Have a lane that you love? Send us a photo! You can post it to our Facebook page, shoot us an email at blog[at]ospreypacks[dot]com or upload to our Flickr group and we might just feature it here on our weekly photo feature, Lane Love.

January 4th 2012 - Written by: Kelsy

Ditch Your Car: Take the Winter B-Icicle Challenge

We all know it can be difficult to hop on your bike when the weather takes a turn. Rain, snow and icy roads can sometimes deter even the most hardcore riders amongst us. That’s why it’s good to have a few friends to hold you to it… enter the Winter B-icicle Challenge

As winter settles in across all Northern Hemisphere nations, and the cold wind blows, it’s tempting to put your bike away for hibernation. But as of December 1, we’re asking you to keep on pedalling through all three winter months.

Why are we doing it?

  • To see if we can put our money where our mouth is in regards to living a greener life, and not just when weather permits
  • A good time to reflect about those people without homes during winter
  • We love riding our bikes and don’t want to go three months without it
  • We hate traffic jams!

Rules. We will ride to work or school everyday unless:

  • The road is so icy we’ll most probably break our necks (read here for alternatives)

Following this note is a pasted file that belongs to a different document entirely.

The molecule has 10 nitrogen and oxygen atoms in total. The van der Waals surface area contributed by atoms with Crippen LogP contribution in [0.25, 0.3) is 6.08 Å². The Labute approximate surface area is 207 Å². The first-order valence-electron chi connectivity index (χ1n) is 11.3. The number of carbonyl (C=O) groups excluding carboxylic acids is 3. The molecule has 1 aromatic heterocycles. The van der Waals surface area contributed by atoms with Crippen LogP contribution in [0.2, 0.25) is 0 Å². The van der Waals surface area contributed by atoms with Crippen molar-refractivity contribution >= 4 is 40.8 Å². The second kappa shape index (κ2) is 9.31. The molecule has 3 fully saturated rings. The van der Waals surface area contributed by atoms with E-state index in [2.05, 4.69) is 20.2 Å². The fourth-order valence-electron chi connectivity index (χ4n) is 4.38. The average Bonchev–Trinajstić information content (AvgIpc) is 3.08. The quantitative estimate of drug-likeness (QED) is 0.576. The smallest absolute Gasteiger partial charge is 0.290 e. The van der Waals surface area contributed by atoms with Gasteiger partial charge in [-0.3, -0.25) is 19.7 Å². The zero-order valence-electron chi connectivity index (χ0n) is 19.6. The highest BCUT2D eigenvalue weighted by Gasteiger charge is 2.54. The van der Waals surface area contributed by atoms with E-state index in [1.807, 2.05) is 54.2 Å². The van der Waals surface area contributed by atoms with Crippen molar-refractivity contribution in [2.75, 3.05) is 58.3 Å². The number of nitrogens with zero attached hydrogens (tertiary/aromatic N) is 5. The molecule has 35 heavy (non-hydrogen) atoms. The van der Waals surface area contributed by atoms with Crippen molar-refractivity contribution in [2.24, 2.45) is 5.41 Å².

• We have a meeting or activity that is more than an hour bike ride away
  • We’re so sick with the flu we can’t even be bothered to watch The Wire

What we want from you.

Join us! If you’re heading into the depths of winter.

Learn more here and sign up on Facebook here.

January 2nd 2012 - Written by: Kelsy

Lane Love: London

How many bicycles park in the space of one car? About 10, as illustrated by this awesome bike rack in London. The rack, designed by Cyclehoop, a firm of award-winning designers and architects who specialise in producing innovative indoor and outdoor cycle parking solutions.

via Treehugger:

The “car” bike port is made out of steel and anchored into the ground with bolts so it is good and sturdy. At the same time, it is a flat pack design, so that it is simple to transport and set up at events. It can also include a bike pump and be used for branding…

The stand is an ironic take with a serious message. Cars cause pollution and congestion, and their parking spaces could be dedicated to bikes, not cars.

Have a lane that you love? Send us a photo! You can post it to our Facebook page, shoot us an email at blog[at]ospreypacks[dot]com or upload to our Flickr group and we might just feature it here on our weekly photo feature, Lane Love.

PHOTO via Cyclehoop


Whether your pack was purchased in 1974 or yesterday, Osprey will repair any damage or defect for any reason free of charge.